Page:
Italian Celebs’ Data Exposed In Ransomware Attack On SIAE
The Italian data protection authority Garante per la Protezione dei Dati Personali (GPDP) has announced an investigation into a data breach of the country’s copyright protection agency.
Società Italiana degli Autori ed Editori (SIAE) is a government agency responsible for protecting the intellectual property rights of copyright holders’ creative works.
Yesterday, the GPDP announced that they are investigating whether hackers stole the personal data of registered members and employees of SIAE during a ransomware attack.
“In relation to the data breach suffered by Siae, the Guarantor for the protection of personal data informs that it has opened an investigation.
The Italian Society of Authors and Publishers had yesterday notified the Authority, within the terms set by the privacy legislation, of the violation of its servers due to a hacker attack for extortion purposes.
The Guarantor is currently evaluating the information received from the Company, reserving the right to carry out the appropriate investigations.” – GPDP.
SIAE has not answered BleepingComputer’s emails asking for clarifications on the scale of the impact.
Data stolen during a ransomware attack
However, BleepingComputer has found a listing on the extortion portal of the Everest ransomware gang, where the actors claimed to have breached SIAE and have leaked 60 GB of stolen data.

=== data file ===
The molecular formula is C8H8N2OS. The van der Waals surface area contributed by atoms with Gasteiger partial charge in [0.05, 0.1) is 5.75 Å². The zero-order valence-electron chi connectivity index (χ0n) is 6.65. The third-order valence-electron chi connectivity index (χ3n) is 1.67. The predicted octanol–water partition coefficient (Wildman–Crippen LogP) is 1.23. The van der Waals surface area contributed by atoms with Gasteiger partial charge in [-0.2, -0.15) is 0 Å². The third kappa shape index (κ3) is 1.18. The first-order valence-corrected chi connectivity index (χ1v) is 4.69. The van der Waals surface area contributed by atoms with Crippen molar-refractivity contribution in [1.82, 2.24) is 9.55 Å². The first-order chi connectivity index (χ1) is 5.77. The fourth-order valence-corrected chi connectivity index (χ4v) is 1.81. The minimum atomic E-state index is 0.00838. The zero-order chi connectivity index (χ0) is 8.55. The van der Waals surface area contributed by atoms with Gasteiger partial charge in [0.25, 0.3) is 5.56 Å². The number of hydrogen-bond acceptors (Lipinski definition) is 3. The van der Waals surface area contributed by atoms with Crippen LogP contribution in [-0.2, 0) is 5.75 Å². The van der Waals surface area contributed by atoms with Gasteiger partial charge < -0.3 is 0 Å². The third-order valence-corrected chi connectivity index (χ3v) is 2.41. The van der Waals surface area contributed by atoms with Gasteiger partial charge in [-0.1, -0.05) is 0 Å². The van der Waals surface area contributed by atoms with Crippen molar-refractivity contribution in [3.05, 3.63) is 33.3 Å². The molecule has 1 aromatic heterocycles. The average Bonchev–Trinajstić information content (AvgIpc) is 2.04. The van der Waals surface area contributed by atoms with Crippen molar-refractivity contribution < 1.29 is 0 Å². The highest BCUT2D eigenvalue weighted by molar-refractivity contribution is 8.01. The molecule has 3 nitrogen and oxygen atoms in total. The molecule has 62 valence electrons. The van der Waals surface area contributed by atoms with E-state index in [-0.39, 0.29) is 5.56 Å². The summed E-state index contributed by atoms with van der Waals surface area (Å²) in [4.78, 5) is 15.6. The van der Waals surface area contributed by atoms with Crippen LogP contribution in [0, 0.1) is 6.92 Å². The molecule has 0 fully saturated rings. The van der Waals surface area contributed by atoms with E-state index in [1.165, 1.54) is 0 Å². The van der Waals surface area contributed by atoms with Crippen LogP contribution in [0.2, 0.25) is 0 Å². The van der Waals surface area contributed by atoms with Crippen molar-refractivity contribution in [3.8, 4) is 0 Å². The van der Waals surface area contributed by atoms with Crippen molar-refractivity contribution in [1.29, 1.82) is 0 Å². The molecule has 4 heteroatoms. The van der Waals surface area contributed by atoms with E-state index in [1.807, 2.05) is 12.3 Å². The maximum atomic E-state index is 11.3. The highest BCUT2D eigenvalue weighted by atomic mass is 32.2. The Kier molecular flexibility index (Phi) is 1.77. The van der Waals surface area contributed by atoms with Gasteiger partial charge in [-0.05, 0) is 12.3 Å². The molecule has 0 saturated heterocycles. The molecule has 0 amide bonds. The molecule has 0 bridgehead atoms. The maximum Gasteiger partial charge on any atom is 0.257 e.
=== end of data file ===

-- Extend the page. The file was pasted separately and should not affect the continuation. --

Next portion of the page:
The data leaked by the Everest gang includes national ID and driver’s license scans and documents relevant to contract agreements between SIAE and its members.
The Everest gang claims that the stolen data contains contracts and other data related to Italian celebrities, actors, musicians, artists, authors, and reputable creators in general.
As SIAE is the sole royalties collector in Italy, every creator in the country has a registration on the compromised platform.
After not receiving a ransom payment, the threat actors are now selling the data for $500,000.
What should SIAE members do?
If you are a registered member of the SIAE, stay vigilant against incoming unsolicited communications and scamming attempts.
If you receive any messages that seem like social engineering attacks, your best bet would be to report them to the police’s cybercrime department.
Finally, do not try to contact the crooks via an intermediary representative and meet their ransom demands, as there is no guarantee that your personal details won’t still be used.